We have previously reported that acupuncture may regulate the immune system and activate cellular and humoral immunity. In this study, we examined the effects of acupuncture treatment on lymphocyte subsets, intracellular cytokine production, and the catecholamine levels in human peripheral blood in order to elucidate the relationships between the immune system, the autonomic nervous system, and the endocrine system. We sampled peripheral blood from 10 healthy volunteers（age, 20.6 ± 1.6 years）before and 1 day after acupuncture, at the same time on each day, and determined the total and differential leukocyte counts and the levels of 3 catecholamines （adrenaline, noradrenaline, and dopamine）. Further, using flow cytometry, we analyzed the lymphocyte subsets and cells producing the intracellular cytokines interferon（IFN）-γ, interleukin（IL）-4, and IL-1β.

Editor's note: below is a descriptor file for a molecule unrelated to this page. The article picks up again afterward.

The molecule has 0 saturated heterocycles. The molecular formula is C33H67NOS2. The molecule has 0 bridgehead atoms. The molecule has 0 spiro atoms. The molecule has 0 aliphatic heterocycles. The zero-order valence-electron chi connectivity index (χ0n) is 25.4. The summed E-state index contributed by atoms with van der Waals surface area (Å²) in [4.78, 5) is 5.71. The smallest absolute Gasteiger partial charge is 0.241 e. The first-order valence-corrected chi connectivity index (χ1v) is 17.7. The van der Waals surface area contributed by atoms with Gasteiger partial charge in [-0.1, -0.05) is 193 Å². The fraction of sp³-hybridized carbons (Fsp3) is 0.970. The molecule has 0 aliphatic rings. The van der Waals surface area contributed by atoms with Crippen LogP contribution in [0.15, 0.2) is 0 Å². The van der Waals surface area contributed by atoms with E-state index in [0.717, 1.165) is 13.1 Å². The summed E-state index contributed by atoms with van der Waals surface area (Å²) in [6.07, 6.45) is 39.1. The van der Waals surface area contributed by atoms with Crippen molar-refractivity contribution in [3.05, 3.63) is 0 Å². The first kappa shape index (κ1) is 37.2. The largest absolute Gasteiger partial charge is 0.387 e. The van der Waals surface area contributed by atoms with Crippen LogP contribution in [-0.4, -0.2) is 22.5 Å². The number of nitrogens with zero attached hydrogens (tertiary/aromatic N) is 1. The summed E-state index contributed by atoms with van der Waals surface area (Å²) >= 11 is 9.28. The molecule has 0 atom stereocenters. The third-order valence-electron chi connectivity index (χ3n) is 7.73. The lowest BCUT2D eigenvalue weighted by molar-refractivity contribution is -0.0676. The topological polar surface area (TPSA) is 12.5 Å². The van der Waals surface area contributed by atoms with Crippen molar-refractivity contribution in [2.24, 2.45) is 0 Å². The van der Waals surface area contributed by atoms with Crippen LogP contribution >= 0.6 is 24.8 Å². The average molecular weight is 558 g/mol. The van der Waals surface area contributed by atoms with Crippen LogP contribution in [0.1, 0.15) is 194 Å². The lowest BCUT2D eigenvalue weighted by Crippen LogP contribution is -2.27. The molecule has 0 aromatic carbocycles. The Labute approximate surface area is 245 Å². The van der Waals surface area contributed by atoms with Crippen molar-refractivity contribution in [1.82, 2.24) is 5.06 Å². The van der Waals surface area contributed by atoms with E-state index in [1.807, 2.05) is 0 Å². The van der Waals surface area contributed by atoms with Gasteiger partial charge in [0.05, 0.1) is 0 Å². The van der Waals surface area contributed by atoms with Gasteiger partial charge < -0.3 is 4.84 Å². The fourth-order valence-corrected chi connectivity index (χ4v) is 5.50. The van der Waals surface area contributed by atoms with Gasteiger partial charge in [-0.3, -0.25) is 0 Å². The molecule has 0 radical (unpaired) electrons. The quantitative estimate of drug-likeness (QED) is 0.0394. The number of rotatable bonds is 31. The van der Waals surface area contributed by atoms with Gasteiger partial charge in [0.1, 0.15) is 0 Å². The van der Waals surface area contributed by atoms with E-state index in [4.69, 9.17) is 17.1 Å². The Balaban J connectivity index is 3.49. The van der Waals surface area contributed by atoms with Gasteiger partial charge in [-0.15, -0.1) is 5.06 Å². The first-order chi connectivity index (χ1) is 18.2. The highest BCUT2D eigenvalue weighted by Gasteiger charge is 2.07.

The leukocyte and granulocyte counts significantly decreased after acupuncture（p < 0.05）. The number of CD4＋ cells also significantly decreased（p < 0.01）, whereas that of CD8＋ cells significantly increased（p < 0.01）; the CD56＋/CD3− natural killer（NK）cell and CD11b＋ cell counts also tended to increase. Moreover, the number of IFN-γ-, IL-4-, and IL-1β-producing cells significantly increased（p < 0.01）, and the cell count of IFN-γ-producing cells was the highest. The levels of the 3 catecholamines, in particular adrenaline and noradrenaline, tended to decrease after acupuncture. Thus, acupuncture induced a decrease in the granulocyte counts and adrenaline levels as well as an increase in the number of CD8＋ and IFN-γ-producing cells. These results indicate that the signals produced from acupuncture treatment are transmitted from the peripheral nerve to the central nervous system; this transmission may suppress the secretion of adrenaline via suppression of the sympathetic nerve, and enhance the activity of IFN-γ-producing CD8＋ T cells and NK cells.